How Al Jazeera used universal language to convey the virulence of coronavirus
Subscribe to NewscastStudio's newsletter for the latest in broadcast design and engineering delivered to your inbox.
Al Jazeera has given its viewers a look at the science behind the coronavirus and COVID-19 in a 3D explainer that combines detailed modeling and animation with sound effects to create an immersive experience.
The segment includes 3D renditions of humans, internal organs and the coronavirus itself to give the medical and scientific backstory — all backed with subtle “particle” animation effects. The package was rendered using Epic Game’s Unreal Engine for added realism.
Visuals, especially those of the surface of the virus are highly textural and detailed — which gives those surfaces a visceral feel that makes them look and feel inherently “bad.” Meanwhile, the “good” surfaces of cells the virus attacks are shown as cleaner, smoother surfaces.
In addition to the Arabic narration, the segment also incorporates the universal language of sound effects and music to add another layer to the story.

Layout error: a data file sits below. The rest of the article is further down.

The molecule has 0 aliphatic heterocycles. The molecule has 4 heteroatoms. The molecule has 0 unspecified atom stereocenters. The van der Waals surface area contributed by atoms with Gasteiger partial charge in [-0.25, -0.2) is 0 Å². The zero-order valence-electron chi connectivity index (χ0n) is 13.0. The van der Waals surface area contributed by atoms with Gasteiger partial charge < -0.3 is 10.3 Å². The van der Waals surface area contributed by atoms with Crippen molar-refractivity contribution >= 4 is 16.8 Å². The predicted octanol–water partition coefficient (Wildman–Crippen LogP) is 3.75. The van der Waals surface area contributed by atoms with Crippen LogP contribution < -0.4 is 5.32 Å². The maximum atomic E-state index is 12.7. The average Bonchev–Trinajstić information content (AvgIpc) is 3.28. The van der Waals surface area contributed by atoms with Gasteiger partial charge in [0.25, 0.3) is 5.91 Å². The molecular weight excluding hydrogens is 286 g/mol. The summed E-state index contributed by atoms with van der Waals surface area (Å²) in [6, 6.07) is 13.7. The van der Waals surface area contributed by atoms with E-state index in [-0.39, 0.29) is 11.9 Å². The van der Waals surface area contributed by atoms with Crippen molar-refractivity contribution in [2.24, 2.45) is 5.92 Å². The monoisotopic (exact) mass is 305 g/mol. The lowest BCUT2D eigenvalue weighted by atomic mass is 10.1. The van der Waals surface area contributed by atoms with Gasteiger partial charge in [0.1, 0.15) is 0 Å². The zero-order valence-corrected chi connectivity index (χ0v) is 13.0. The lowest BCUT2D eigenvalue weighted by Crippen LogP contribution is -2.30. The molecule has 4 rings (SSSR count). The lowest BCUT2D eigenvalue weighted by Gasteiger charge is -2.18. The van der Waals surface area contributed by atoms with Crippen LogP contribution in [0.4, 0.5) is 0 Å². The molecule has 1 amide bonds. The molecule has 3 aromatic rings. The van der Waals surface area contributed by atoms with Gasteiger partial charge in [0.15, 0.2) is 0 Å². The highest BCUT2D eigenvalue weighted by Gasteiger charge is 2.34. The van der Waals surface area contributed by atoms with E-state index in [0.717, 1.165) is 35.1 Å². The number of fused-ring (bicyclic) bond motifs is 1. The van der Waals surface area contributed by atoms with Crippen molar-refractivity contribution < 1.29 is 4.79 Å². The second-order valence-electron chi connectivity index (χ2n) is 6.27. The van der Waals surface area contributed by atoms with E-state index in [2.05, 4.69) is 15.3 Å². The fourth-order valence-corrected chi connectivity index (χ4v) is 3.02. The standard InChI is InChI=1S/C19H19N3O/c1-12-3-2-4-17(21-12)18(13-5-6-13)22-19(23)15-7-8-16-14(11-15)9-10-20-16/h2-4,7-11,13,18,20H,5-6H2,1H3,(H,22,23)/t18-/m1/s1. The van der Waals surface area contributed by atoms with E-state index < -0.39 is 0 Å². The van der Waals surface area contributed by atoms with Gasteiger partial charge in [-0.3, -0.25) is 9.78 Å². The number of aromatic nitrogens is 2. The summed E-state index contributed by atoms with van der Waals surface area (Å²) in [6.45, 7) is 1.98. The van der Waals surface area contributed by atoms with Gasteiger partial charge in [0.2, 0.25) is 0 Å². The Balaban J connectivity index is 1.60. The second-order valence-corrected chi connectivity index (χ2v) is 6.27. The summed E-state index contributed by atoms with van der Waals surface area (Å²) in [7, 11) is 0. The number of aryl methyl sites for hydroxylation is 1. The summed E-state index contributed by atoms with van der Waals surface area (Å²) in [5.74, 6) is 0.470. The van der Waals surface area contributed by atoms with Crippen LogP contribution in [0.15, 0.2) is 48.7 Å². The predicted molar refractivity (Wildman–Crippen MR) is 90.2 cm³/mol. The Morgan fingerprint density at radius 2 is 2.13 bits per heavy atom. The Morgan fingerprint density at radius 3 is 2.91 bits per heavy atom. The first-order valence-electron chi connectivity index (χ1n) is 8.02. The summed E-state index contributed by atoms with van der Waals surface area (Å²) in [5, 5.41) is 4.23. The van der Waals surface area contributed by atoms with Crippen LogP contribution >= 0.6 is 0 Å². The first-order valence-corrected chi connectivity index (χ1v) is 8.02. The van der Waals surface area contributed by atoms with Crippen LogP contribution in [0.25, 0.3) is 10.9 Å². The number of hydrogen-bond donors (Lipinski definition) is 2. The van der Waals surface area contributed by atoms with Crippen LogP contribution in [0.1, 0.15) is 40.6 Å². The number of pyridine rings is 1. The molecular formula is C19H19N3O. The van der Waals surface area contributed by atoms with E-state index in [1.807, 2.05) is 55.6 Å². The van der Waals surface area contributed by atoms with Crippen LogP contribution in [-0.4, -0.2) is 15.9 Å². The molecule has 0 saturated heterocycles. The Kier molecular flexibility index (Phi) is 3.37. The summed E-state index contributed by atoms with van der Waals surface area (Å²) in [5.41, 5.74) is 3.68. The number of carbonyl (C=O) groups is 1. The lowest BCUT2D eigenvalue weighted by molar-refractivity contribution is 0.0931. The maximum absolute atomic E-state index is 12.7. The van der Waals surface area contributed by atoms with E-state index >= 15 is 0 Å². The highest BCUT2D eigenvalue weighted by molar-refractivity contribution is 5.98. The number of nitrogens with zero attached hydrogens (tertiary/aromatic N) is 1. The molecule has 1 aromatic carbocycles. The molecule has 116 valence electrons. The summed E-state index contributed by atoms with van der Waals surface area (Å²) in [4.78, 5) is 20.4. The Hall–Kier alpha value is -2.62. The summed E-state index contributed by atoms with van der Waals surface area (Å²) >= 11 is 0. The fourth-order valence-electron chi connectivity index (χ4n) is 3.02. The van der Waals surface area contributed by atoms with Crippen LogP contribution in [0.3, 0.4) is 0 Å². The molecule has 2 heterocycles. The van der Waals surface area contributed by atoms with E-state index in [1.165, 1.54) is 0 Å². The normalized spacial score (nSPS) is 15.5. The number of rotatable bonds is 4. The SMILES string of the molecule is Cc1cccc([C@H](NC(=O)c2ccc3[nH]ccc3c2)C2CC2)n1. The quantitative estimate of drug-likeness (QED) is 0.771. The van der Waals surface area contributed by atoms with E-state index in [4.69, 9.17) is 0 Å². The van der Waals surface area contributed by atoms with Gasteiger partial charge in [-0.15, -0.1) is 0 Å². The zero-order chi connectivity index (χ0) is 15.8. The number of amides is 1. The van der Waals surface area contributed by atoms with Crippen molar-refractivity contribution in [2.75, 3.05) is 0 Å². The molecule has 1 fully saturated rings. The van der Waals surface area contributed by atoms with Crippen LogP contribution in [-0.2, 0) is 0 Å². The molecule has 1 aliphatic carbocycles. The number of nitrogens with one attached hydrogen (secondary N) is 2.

The explained features a subtle track that always manages to convey the sense of discovery on both a larger and microscopic scale while sound effects ranging from human coughing to the “imaginary” sounds microbes make when morphing.
Other sound effects include subtle movement sounds as 3D models of the virus float by or “land” on another surface — which also includes, at one point, a sort of microscopic “earthquake” to emphasize the sense of destruction.
At one point, a fiber from a virus literally snakes its way through other cells accompanied by a purposefully unpleasant “squishing” sound effect.
The fiber itself is shown as a jagged, almost glasslike element that conjures images of a mysterious but dangerous stinger.